Metrics To Know Before your Next Investor Meeting


Last week I spoke with a startup founder who was looking for investment for his new company.

During the call, one thing became painfully clear: this founder didn’t have a basic understanding of his metrics.

He didn't know how much traffic he got each month, or at what rate his customers converted. He didn't know how many of his purchases were from returning customers, or what it cost to convert a visitor into a paying customer.

Spoiler alert: we didn't invest in this founder.

But the reason we didn't invest had nothing to do with what his actual numbers were. It came down to the fact that this founder didn't understand what was happening in his business.

If the founder had a firm grip on his metrics -- even if the numbers were terrible in the early days of his business -- it would have shown us two important things:

1) He has thought critically about his funnel

2) He knows what's happening in the business and can iterate quickly.

It bears repeating so I'll say it again: the actual numbers meant far less to us than the founder's understanding of those numbers.

Because without that knowledge, how can the founder know where to focus his time and resources? How will he know what's driving the business, and what changes should be made to improve it?

Now, there are a ton of metrics that you could memorize. But for the sake of this email, I asked my colleagues at Hustle Fund this question:

What metrics should founders know inside and out to demonstrate their understanding of the business?*

*keep in mind that this list reflects the practices of Hustle Fund – other firms may have their own recommendations.

1. Revenue Numbers

  1. How much revenue did you earn this month? Last month? The month before?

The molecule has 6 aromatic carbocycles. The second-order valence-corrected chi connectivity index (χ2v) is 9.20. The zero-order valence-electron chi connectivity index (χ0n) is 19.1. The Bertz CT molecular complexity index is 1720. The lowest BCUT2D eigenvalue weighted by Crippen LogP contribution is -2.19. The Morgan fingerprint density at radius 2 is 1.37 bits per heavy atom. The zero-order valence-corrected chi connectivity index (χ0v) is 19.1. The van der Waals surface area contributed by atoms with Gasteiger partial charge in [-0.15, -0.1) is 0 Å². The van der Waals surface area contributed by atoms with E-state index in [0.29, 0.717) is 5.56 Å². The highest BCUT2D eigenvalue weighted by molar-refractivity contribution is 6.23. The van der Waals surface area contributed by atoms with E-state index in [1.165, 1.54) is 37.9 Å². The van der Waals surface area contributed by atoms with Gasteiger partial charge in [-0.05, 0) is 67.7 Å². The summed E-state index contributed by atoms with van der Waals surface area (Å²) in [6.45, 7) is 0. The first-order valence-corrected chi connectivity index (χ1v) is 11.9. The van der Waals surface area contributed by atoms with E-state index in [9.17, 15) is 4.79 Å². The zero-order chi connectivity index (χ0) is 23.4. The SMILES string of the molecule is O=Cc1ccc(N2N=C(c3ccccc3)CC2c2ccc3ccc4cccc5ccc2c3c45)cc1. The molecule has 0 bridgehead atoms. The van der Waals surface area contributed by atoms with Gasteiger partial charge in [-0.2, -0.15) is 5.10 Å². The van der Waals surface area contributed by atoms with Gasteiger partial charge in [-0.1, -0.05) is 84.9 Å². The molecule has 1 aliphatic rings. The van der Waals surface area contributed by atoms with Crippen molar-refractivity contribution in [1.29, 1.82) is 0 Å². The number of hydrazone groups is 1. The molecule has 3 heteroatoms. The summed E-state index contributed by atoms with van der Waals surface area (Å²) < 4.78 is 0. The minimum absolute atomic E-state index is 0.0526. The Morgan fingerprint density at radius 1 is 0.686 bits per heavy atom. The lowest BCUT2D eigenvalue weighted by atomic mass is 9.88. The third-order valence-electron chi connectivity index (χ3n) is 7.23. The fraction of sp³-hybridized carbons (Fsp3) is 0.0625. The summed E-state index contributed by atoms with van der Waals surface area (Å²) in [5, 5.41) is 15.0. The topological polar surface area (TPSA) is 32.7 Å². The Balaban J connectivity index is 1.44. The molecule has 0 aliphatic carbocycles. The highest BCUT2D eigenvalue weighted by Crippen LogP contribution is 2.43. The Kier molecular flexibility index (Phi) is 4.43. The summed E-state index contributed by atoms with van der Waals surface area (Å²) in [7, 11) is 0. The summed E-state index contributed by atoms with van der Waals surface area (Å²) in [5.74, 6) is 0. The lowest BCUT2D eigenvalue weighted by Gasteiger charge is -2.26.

2. Which acquisition channels drove revenue?
  3. What is the cost of your product (or subscription)?
  4. How much of your revenue is attributed to the product vs. your consulting services?
  5. Excluding marketing, what are your margins?

Tip: margins are especially relevant for companies with a high cost of goods, like expensive items, or e-commerce companies with delivery expenses.

2. Acquisition Numbers

  1. What is your cost per acquisition?
  2. What is your website conversion rate?
  3. How many daily active users do you have? How many monthly?
  4. What is your retention rate?
  5. What is your monthly churn?

Tip: churn is especially important for subscription-based companies

3. Fundraising Numbers

  1. How much have you raised to date?
  2. How much are you raising now?
  3. What were the terms in your last round?
  4. What are the terms in this round?

4. Milestone Numbers

  1. What milestones do you expect to hit with this raise?
  2. What metrics do you care about when measuring the health of your business? Why?

5. Slicing and Dicing

  1. How have your conversion rates changed over time? Have they increased, decreased, or stayed the same?
  2. How have different customer acquisition channels performed? For example, what is the difference in conversion rate between Facebook ads versus LinkedIn ads?

Tip: understanding how to slice and dice your numbers over time and through different channels helps you understand two things: Are your numbers are getting better over time? And which channels are working or not working?

Keep in mind that these are not the only questions you’ll be asked in an interview with an investor. And other number-related questions might come up that we haven't listed here.

But the numbers listed above are ones you should absolutely know.

Want tips like this one delivered to your inbox once a week? Click here to sign up.